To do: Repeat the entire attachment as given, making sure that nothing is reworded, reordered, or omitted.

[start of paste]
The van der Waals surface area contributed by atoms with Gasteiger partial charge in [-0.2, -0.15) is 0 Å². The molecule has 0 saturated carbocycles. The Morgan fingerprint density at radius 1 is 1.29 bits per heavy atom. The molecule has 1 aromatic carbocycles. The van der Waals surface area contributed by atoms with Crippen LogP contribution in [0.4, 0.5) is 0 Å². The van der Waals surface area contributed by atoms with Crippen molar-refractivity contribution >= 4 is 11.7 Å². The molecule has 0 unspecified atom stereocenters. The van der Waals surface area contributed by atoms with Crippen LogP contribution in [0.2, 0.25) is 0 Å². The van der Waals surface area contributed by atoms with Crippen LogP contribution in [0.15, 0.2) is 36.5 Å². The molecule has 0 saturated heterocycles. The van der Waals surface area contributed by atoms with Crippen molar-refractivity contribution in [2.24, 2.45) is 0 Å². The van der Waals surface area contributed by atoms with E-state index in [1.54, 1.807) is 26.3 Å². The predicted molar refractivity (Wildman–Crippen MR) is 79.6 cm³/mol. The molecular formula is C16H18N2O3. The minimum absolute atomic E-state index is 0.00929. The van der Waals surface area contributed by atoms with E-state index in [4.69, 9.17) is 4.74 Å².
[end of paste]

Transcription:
The van der Waals surface area contributed by atoms with Gasteiger partial charge in [-0.2, -0.15) is 0 Å². The molecule has 0 saturated carbocycles. The Morgan fingerprint density at radius 1 is 1.29 bits per heavy atom. The molecule has 1 aromatic carbocycles. The van der Waals surface area contributed by atoms with Crippen LogP contribution in [0.4, 0.5) is 0 Å². The van der Waals surface area contributed by atoms with Crippen molar-refractivity contribution >= 4 is 11.7 Å². The molecule has 0 unspecified atom stereocenters. The van der Waals surface area contributed by atoms with Crippen LogP contribution in [0.2, 0.25) is 0 Å². The van der Waals surface area contributed by atoms with Crippen LogP contribution in [0.15, 0.2) is 36.5 Å². The molecule has 0 saturated heterocycles. The van der Waals surface area contributed by atoms with Crippen molar-refractivity contribution in [2.24, 2.45) is 0 Å². The van der Waals surface area contributed by atoms with E-state index in [1.54, 1.807) is 26.3 Å². The predicted molar refractivity (Wildman–Crippen MR) is 79.6 cm³/mol. The molecular formula is C16H18N2O3. The minimum absolute atomic E-state index is 0.00929. The van der Waals surface area contributed by atoms with E-state index in [4.69, 9.17) is 4.74 Å².